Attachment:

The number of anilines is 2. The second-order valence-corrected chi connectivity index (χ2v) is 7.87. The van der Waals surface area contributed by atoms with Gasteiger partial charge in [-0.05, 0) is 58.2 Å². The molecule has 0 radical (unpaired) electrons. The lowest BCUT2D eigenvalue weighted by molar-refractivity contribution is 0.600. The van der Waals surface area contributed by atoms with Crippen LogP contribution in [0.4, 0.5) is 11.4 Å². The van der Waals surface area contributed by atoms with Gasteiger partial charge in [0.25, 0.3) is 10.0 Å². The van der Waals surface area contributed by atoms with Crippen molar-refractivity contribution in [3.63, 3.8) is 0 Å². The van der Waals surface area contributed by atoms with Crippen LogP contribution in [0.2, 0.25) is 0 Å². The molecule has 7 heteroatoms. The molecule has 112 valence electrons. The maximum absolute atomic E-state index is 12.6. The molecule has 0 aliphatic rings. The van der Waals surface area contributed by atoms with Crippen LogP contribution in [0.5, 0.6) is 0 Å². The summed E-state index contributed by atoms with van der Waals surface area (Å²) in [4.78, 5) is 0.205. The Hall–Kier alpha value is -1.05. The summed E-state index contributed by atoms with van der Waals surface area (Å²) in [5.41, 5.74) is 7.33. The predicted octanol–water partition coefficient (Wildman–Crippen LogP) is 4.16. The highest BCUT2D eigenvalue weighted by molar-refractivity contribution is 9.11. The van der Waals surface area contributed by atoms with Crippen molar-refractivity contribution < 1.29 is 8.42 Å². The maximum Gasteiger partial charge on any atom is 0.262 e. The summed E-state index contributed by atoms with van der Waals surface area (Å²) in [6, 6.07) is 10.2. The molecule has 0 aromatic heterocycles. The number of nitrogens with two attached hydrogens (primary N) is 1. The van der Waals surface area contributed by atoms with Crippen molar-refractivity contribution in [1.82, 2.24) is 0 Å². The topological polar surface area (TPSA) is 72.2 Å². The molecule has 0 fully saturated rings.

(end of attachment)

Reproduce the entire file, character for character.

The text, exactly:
The number of anilines is 2. The second-order valence-corrected chi connectivity index (χ2v) is 7.87. The van der Waals surface area contributed by atoms with Gasteiger partial charge in [-0.05, 0) is 58.2 Å². The molecule has 0 radical (unpaired) electrons. The lowest BCUT2D eigenvalue weighted by molar-refractivity contribution is 0.600. The van der Waals surface area contributed by atoms with Crippen LogP contribution in [0.4, 0.5) is 11.4 Å². The van der Waals surface area contributed by atoms with Gasteiger partial charge in [0.25, 0.3) is 10.0 Å². The van der Waals surface area contributed by atoms with Crippen molar-refractivity contribution in [3.63, 3.8) is 0 Å². The van der Waals surface area contributed by atoms with Crippen LogP contribution in [0.2, 0.25) is 0 Å². The molecule has 7 heteroatoms. The molecule has 112 valence electrons. The maximum absolute atomic E-state index is 12.6. The molecule has 0 aliphatic rings. The van der Waals surface area contributed by atoms with Crippen LogP contribution in [0.5, 0.6) is 0 Å². The summed E-state index contributed by atoms with van der Waals surface area (Å²) in [4.78, 5) is 0.205. The Hall–Kier alpha value is -1.05. The summed E-state index contributed by atoms with van der Waals surface area (Å²) in [5.41, 5.74) is 7.33. The predicted octanol–water partition coefficient (Wildman–Crippen LogP) is 4.16. The highest BCUT2D eigenvalue weighted by molar-refractivity contribution is 9.11. The van der Waals surface area contributed by atoms with Crippen molar-refractivity contribution < 1.29 is 8.42 Å². The maximum Gasteiger partial charge on any atom is 0.262 e. The summed E-state index contributed by atoms with van der Waals surface area (Å²) in [6, 6.07) is 10.2. The molecule has 0 aromatic heterocycles. The number of nitrogens with two attached hydrogens (primary N) is 1. The van der Waals surface area contributed by atoms with Crippen molar-refractivity contribution in [1.82, 2.24) is 0 Å². The topological polar surface area (TPSA) is 72.2 Å². The molecule has 0 fully saturated rings.